CANDIDATE Q&A – Jason Lavigne



The town is going through a re-branding process. How would you define what Amherstburg is and how it should be promoted?

Amherstburg has so much to offer, it is difficult to pick just a few things to promote. Our town’s history is something we can all be proud of and definitely helps us stand out. We are lucky enough to be home to not only a historic national park but also a provincial park that offers some of the best birding and wildlife in the area. We have proven time and time again that we know how to host amazing festivals and events that are always the envy of our region. We are home to some of the best volunteers in the country that have helped highlight our community with accolades such as being home to Canada’s first Miracle league Baseball diamond. Our Libro recreation facility is second to none and gives our residents and visitors access to top notch sporting opportunities.  Amherstburg consistently ranks among the safest communities in Canada and is a wonderful place to raise a family or retire to.

Jason Lavigne is seeking re-election as a councillor in the Oct. 22 municipal election.


Taxes and spending will always be election issues. What is the best way to spend money on roads and infrastructure while, at the same time, keeping taxes at a reasonable level?

Our current council took significant steps towards a pay as you go system. We also implemented the capital replacement levy and the capital reserve levy which will reduce the town’s dependence on issuing long term debt for future infrastructure projects. 

I was in favor of the road needs study that now gives council and administration a comprehensive look at the condition of our roads and the order in which they should be upgraded.  

I also voted in favor of increasing a dedicated amount to be spent on roads annually.

Most of our current debt load occurred when the town had to upgrade its sewer treatment facility. That infrastructure upgrade alone cost our town over $20 million. The water treatment facility will be the next large upgrade our town needs to address. Hopefully there will be federal and provincial grants available to help our community with these types of projects.

We all need to lobby provincial and federal governments to help cover the costs for roads and infrastructure that have been downloaded to municipalities over the years.




“Transparency” and “accountability” are words often heard during election campaigns. What specific measures would you undertake to ensure town council lives up to those words?

Being transparent and accountable should be a given for anyone running for an elected position. I’ve never heard any candidate claim they won’t be transparent or accountable.

Putting measures in place to ensure these behaviors isn’t always as easy.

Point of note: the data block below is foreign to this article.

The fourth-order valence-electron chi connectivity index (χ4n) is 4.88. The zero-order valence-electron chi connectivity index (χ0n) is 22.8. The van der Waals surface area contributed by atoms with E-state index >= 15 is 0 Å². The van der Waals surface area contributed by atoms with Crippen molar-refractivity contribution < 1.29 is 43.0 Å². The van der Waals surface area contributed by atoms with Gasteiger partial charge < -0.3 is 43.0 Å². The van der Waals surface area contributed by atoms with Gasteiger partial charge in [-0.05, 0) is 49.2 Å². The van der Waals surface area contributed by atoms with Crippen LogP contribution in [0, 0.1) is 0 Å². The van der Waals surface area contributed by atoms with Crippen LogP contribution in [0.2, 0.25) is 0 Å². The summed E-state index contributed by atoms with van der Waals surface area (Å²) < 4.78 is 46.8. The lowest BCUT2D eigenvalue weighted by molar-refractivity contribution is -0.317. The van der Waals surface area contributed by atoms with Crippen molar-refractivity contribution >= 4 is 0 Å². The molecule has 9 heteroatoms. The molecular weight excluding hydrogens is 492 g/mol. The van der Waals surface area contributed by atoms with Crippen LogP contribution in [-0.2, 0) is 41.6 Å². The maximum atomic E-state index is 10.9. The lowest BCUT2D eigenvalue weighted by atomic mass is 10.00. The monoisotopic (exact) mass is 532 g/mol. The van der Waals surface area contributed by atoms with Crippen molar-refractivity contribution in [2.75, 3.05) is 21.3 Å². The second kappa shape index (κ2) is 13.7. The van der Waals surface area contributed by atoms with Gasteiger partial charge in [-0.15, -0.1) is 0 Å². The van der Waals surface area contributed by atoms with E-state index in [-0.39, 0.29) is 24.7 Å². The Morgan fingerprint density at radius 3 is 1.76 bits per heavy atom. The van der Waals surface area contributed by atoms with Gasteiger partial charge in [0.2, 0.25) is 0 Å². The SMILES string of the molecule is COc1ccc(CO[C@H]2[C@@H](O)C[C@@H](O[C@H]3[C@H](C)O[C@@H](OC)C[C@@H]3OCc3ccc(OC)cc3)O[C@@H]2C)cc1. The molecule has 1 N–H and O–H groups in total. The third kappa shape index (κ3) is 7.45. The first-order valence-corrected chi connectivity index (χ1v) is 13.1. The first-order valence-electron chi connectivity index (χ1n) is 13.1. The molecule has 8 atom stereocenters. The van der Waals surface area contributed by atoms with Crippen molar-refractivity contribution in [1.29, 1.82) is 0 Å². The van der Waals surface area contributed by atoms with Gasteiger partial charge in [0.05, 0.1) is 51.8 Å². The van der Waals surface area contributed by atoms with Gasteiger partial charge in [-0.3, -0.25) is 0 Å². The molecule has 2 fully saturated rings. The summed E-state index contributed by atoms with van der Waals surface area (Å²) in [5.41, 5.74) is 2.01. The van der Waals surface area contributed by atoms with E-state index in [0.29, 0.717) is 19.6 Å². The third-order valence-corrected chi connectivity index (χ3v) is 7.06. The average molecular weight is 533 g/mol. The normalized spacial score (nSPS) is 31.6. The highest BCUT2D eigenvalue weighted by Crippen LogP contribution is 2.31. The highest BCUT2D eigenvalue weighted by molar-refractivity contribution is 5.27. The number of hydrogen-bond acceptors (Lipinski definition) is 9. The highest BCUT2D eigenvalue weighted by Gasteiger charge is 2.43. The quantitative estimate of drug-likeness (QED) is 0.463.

I attended council meetings for years before being elected and, in my opinion, our current council has made it very easy for residents to be involved in decisions.

I have supported allowing residents to speak at council meetings and ask questions without being on the agenda and will continue to if re-elected.

I believe it is important to listen to the public on major issues and have always respected the opinions council received through online surveys, websites and open house meetings.

I would also support live streaming future council meetings so that more residents could get involved.



How would you encourage economic development for the Town of Amherstburg over the next four years (and beyond)?

Over the years most of Amherstburg’s industrial base has disappeared.  With an ever changing economy it has been difficult to lure new industrial development. There has been a shift to tourism and culture and I believe council should continue to support initiatives such as culture days and festivals. These help showcase our community to future home buyers and business owners.  The Canuck it Up weekend alone brought in almost $800,000 from non-local spending which drives our economy.

I believe we should also support expanding our town’s wine and brewery industry.

I voted in favor of continuing to defer development charges for home builders. This has helped spur new home development which increases our tax base and supports local construction jobs.

I believe the future development of Boblo Island is very important and the town should work closely with the developer to insure it moves forward.




The policing issue is still top-of-mind for some of the electorate. Is providing services on a regional level a good way to save money, a detriment to the town and its identity or would you view it on a case-by-case basis?

All major decisions should be on a case by case basis.

The policing issue was the most difficult decision I felt this council had to deal with in its four years.

We conducted surveys, web polls, and public meetings. We received phone calls, emails and read the comments on social media. The over whelming majority in all cases said they were against a switch and were willing to pay to keep their police force under local control. 

The OCPC in their decision stated “after reviewing the transcripts it appears there was very little support expressed for the proposal and instead a considerable amount of opposition was voiced. Similarly during the commission’s public meeting the vast majority of citizens spoke against adopting the proposal.” 

I voted against the switch. I stand behind my decision based on the feedback from the community. I believe being an elected representative means you represent those who voted you in. I believe it is imperative to listen to the ratepayers.






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